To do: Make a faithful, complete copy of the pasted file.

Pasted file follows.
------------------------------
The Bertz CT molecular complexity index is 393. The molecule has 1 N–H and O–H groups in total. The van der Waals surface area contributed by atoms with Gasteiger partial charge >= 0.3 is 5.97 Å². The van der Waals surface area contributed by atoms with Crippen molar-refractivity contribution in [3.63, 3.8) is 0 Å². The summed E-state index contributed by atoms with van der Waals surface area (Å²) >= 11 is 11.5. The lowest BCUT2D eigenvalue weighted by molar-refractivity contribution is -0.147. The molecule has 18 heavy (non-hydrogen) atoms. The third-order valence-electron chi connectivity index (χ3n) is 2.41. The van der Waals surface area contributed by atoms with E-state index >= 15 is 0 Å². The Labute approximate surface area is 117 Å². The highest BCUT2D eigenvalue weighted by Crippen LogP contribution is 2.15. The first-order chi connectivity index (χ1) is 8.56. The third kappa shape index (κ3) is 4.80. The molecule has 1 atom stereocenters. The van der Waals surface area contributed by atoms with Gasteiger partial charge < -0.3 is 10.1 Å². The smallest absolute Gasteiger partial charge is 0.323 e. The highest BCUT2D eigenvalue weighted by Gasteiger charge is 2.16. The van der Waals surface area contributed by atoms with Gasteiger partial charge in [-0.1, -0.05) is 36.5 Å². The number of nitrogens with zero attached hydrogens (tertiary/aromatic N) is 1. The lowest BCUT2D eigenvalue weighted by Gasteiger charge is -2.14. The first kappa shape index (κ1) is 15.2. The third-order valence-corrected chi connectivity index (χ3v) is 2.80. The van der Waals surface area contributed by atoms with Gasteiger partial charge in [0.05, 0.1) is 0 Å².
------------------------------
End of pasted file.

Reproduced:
The Bertz CT molecular complexity index is 393. The molecule has 1 N–H and O–H groups in total. The van der Waals surface area contributed by atoms with Gasteiger partial charge >= 0.3 is 5.97 Å². The van der Waals surface area contributed by atoms with Crippen molar-refractivity contribution in [3.63, 3.8) is 0 Å². The summed E-state index contributed by atoms with van der Waals surface area (Å²) >= 11 is 11.5. The lowest BCUT2D eigenvalue weighted by molar-refractivity contribution is -0.147. The molecule has 18 heavy (non-hydrogen) atoms. The third-order valence-electron chi connectivity index (χ3n) is 2.41. The van der Waals surface area contributed by atoms with E-state index >= 15 is 0 Å². The Labute approximate surface area is 117 Å². The highest BCUT2D eigenvalue weighted by Crippen LogP contribution is 2.15. The first-order chi connectivity index (χ1) is 8.56. The third kappa shape index (κ3) is 4.80. The molecule has 1 atom stereocenters. The van der Waals surface area contributed by atoms with Gasteiger partial charge < -0.3 is 10.1 Å². The smallest absolute Gasteiger partial charge is 0.323 e. The highest BCUT2D eigenvalue weighted by Gasteiger charge is 2.16. The van der Waals surface area contributed by atoms with Gasteiger partial charge in [-0.1, -0.05) is 36.5 Å². The number of nitrogens with zero attached hydrogens (tertiary/aromatic N) is 1. The lowest BCUT2D eigenvalue weighted by Gasteiger charge is -2.14. The first kappa shape index (κ1) is 15.2. The third-order valence-corrected chi connectivity index (χ3v) is 2.80. The van der Waals surface area contributed by atoms with Gasteiger partial charge in [0.05, 0.1) is 0 Å².